Traders of bitcoin in Argentina are no longer supposed to purchase U.S. dollars according to a public announcemeent made on Thursday.
As the country’s economy struggles amid unsustainable expansion of the money supply, many people seek to protect their savings using bitcoin, a digital currency with strict supply cap.
The central bank made publice that it seeks to prohibit those who have bought bitcoin or any other digital asset in the past 90 days with pesos will not be able to access the single free exchange market (Mercado Único y Libre de Cambio—MULC) and buy dollars at the official rate.
The central bank reacted to a growing volume of trades seeking to exit the Argentinan pesos for more stable alternatives such as USD.
The announcement is addressed to all financial institutions as well as foreign exchange operators within the country. The objective is to prevent capital from leaving jurisdiction, which is more easily done with bitcoin and dollars. If a person or corporation has pesos in their account and uses them to purchase U.S. dollars via a licensed exchange, these funds can subsequently be used to invest in bitcoin or USD stable coins like USDT or USDC.
Argentina, Latin America’s third largest economy, is struggling with the effects of currency debasement caused by excessive increase in the money supply. At present, the inflation rate is estimated to be at 64% which makes Argentina experience the second-highest inflation rate in Latin America, after crisis-stricken Venezuela, which has the highest inflation rate in the world.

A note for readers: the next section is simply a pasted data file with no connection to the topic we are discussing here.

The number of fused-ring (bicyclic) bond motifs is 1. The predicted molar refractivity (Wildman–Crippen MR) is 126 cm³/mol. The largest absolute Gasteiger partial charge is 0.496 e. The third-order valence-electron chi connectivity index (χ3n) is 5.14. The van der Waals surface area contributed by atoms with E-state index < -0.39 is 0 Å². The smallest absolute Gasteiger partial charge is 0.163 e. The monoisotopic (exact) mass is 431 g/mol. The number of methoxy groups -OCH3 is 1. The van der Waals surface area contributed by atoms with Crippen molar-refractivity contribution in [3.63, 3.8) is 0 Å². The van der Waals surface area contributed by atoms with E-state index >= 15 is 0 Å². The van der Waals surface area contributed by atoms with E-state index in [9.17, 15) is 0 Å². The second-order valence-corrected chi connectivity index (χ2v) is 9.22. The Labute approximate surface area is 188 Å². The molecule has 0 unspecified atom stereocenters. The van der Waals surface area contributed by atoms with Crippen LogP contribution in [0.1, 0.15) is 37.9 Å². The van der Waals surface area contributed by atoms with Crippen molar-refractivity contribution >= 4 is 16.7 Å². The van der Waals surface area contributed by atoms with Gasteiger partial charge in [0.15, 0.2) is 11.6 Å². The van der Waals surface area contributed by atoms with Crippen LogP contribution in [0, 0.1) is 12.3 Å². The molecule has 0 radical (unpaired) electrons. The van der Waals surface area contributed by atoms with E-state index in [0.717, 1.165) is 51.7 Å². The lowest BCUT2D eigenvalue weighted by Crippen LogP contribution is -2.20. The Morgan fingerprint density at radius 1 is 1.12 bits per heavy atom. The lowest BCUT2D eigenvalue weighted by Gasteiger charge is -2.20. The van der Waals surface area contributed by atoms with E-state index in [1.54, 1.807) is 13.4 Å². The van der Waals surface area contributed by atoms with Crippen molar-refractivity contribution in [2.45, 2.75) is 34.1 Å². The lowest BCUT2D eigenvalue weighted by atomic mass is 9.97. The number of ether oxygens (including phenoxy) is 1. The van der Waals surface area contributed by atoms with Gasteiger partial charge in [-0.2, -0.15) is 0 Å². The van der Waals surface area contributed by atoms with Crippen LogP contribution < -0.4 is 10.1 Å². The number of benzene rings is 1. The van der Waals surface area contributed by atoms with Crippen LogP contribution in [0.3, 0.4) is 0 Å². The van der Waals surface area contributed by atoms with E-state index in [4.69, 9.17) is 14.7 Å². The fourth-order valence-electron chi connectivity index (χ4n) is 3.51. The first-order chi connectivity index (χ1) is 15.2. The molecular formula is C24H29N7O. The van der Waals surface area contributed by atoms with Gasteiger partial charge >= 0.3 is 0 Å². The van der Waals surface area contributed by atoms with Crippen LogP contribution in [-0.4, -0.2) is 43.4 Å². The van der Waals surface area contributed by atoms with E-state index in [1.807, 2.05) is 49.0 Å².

Argentina, A History Of Economic Failure
From 1930 to 2014, Argentina has encountered many setbacks. Despite its potent economy and natural resources, Argentina’s history is marked by economic failure, default and hyperinflation events.
In 1930 the Great Depression shocked the Argentinian economy, as exports to Europe and the U.S. dried up.
In 1955 inflation soared to 40% while wages plunged. Ensuing labor strikes brought the economy to fall. Agentina’s military intervened to replace the government.
Between 1930 and 1983, presidents averaged only two years in office while the minister for economic affairs was replaced on a yearly cycle.
Annual inflation surpassed 600% in 1976 and the military staged another coup. In the following years, the rising inequality and an explosion in foreign debt kept the country busy.
In 1989 inflation reached an unprecedented 5,000% which rendered trade impossible.
In 1990 foreign investment came back as import tariffs were cut and state enterprises were privatized. Inflation was reduced to single digits but as soon as then prime minister Menem left office in 1999, foreign capital rushed out of as quickly as it had come in.
2001 saw unemployment rise to over 20%. As a result malnutrition and hunger struck millions of people in a country that had long been the world’s breadbasket.
Henceforth the economy shrunk by a fifth and the government stopped payment on more than $100 billion in debt, setting the world record for the biggest-ever sovereign default.
Despite being cut off from foreign capital markets ever since, the economy has been on a growth path. While most experts did not expect a recession anywhere near as deep as in 2002, recent economic developments around the world might cause a default once again.
With he rise of bitcoin since 2009, capital controls are no longer possible to enforce. The Bitcoin network has settled over 17 trillion USD worth of BTC last year and adoption is growing. People suffering from inflation are using bitcoin as means to protect their wealth and to move it to safe jurisdictions.
The announcement shows that the central banking system in itself is being disrupted not just by economic challenges but on top by a transformative technology that provides stability and reliability to all.